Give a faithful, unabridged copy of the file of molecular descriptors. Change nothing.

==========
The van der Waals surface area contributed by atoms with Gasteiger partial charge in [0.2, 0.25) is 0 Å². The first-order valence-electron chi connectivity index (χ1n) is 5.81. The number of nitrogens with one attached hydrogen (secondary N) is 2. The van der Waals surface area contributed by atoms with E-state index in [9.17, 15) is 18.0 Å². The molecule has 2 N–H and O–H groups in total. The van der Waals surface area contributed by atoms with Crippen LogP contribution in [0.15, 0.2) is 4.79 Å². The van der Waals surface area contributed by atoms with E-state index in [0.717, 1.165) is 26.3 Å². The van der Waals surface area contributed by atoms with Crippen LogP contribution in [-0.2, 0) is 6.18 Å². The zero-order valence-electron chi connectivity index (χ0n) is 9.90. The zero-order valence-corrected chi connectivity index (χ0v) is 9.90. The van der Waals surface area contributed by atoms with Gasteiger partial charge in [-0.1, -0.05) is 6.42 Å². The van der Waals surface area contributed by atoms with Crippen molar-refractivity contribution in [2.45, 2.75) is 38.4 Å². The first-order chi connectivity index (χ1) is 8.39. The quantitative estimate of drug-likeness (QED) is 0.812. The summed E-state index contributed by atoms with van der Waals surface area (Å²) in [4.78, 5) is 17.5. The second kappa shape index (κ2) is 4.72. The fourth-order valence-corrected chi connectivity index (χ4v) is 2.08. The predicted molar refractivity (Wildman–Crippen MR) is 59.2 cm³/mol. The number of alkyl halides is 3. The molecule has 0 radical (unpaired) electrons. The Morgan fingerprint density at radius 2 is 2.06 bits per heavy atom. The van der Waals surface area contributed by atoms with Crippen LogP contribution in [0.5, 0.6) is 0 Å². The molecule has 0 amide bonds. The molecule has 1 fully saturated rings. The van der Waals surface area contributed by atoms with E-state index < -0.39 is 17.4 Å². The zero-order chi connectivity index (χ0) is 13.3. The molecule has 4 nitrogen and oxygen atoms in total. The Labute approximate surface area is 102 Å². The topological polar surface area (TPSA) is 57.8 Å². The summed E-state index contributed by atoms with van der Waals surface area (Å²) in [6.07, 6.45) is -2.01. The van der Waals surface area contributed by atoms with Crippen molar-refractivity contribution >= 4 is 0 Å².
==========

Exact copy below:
The van der Waals surface area contributed by atoms with Gasteiger partial charge in [0.2, 0.25) is 0 Å². The first-order valence-electron chi connectivity index (χ1n) is 5.81. The number of nitrogens with one attached hydrogen (secondary N) is 2. The van der Waals surface area contributed by atoms with E-state index in [9.17, 15) is 18.0 Å². The molecule has 2 N–H and O–H groups in total. The van der Waals surface area contributed by atoms with Crippen LogP contribution in [0.15, 0.2) is 4.79 Å². The van der Waals surface area contributed by atoms with E-state index in [0.717, 1.165) is 26.3 Å². The van der Waals surface area contributed by atoms with Crippen LogP contribution in [-0.2, 0) is 6.18 Å². The zero-order valence-electron chi connectivity index (χ0n) is 9.90. The zero-order valence-corrected chi connectivity index (χ0v) is 9.90. The van der Waals surface area contributed by atoms with Gasteiger partial charge in [-0.1, -0.05) is 6.42 Å². The van der Waals surface area contributed by atoms with Crippen molar-refractivity contribution in [2.45, 2.75) is 38.4 Å². The first-order chi connectivity index (χ1) is 8.39. The quantitative estimate of drug-likeness (QED) is 0.812. The summed E-state index contributed by atoms with van der Waals surface area (Å²) in [4.78, 5) is 17.5. The second kappa shape index (κ2) is 4.72. The fourth-order valence-corrected chi connectivity index (χ4v) is 2.08. The predicted molar refractivity (Wildman–Crippen MR) is 59.2 cm³/mol. The number of alkyl halides is 3. The molecule has 0 radical (unpaired) electrons. The Morgan fingerprint density at radius 2 is 2.06 bits per heavy atom. The van der Waals surface area contributed by atoms with Crippen LogP contribution in [0.5, 0.6) is 0 Å². The molecule has 0 amide bonds. The molecule has 1 fully saturated rings. The van der Waals surface area contributed by atoms with E-state index < -0.39 is 17.4 Å². The zero-order chi connectivity index (χ0) is 13.3. The molecule has 4 nitrogen and oxygen atoms in total. The Labute approximate surface area is 102 Å². The topological polar surface area (TPSA) is 57.8 Å². The summed E-state index contributed by atoms with van der Waals surface area (Å²) in [6.07, 6.45) is -2.01. The van der Waals surface area contributed by atoms with Crippen molar-refractivity contribution >= 4 is 0 Å².